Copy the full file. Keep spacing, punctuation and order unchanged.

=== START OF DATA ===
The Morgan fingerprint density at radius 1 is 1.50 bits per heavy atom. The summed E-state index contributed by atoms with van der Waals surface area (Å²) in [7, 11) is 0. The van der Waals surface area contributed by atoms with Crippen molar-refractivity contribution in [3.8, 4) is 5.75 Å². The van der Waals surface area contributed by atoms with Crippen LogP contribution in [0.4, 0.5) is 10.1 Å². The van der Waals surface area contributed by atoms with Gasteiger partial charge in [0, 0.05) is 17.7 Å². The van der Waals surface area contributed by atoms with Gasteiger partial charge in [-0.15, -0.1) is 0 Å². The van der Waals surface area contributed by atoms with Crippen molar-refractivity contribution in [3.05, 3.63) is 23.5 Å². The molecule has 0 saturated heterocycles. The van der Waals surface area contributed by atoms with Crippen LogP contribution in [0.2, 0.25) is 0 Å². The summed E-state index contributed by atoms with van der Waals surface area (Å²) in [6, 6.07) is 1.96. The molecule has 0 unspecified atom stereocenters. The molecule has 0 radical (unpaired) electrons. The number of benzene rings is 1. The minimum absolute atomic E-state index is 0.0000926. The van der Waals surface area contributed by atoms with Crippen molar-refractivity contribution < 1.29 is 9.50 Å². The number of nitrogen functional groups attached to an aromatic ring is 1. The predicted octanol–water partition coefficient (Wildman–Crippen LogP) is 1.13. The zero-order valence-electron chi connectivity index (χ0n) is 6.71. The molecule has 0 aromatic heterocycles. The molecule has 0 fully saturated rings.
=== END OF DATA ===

The Morgan fingerprint density at radius 1 is 1.50 bits per heavy atom. The summed E-state index contributed by atoms with van der Waals surface area (Å²) in [7, 11) is 0. The van der Waals surface area contributed by atoms with Crippen molar-refractivity contribution in [3.8, 4) is 5.75 Å². The van der Waals surface area contributed by atoms with Crippen LogP contribution in [0.4, 0.5) is 10.1 Å². The van der Waals surface area contributed by atoms with Gasteiger partial charge in [0, 0.05) is 17.7 Å². The van der Waals surface area contributed by atoms with Gasteiger partial charge in [-0.15, -0.1) is 0 Å². The van der Waals surface area contributed by atoms with Crippen molar-refractivity contribution in [3.05, 3.63) is 23.5 Å². The molecule has 0 saturated heterocycles. The van der Waals surface area contributed by atoms with Crippen LogP contribution in [0.2, 0.25) is 0 Å². The summed E-state index contributed by atoms with van der Waals surface area (Å²) in [6, 6.07) is 1.96. The molecule has 0 unspecified atom stereocenters. The molecule has 0 radical (unpaired) electrons. The number of benzene rings is 1. The minimum absolute atomic E-state index is 0.0000926. The van der Waals surface area contributed by atoms with Crippen molar-refractivity contribution < 1.29 is 9.50 Å². The number of nitrogen functional groups attached to an aromatic ring is 1. The predicted octanol–water partition coefficient (Wildman–Crippen LogP) is 1.13. The zero-order valence-electron chi connectivity index (χ0n) is 6.71. The molecule has 0 aromatic heterocycles. The molecule has 0 fully saturated rings.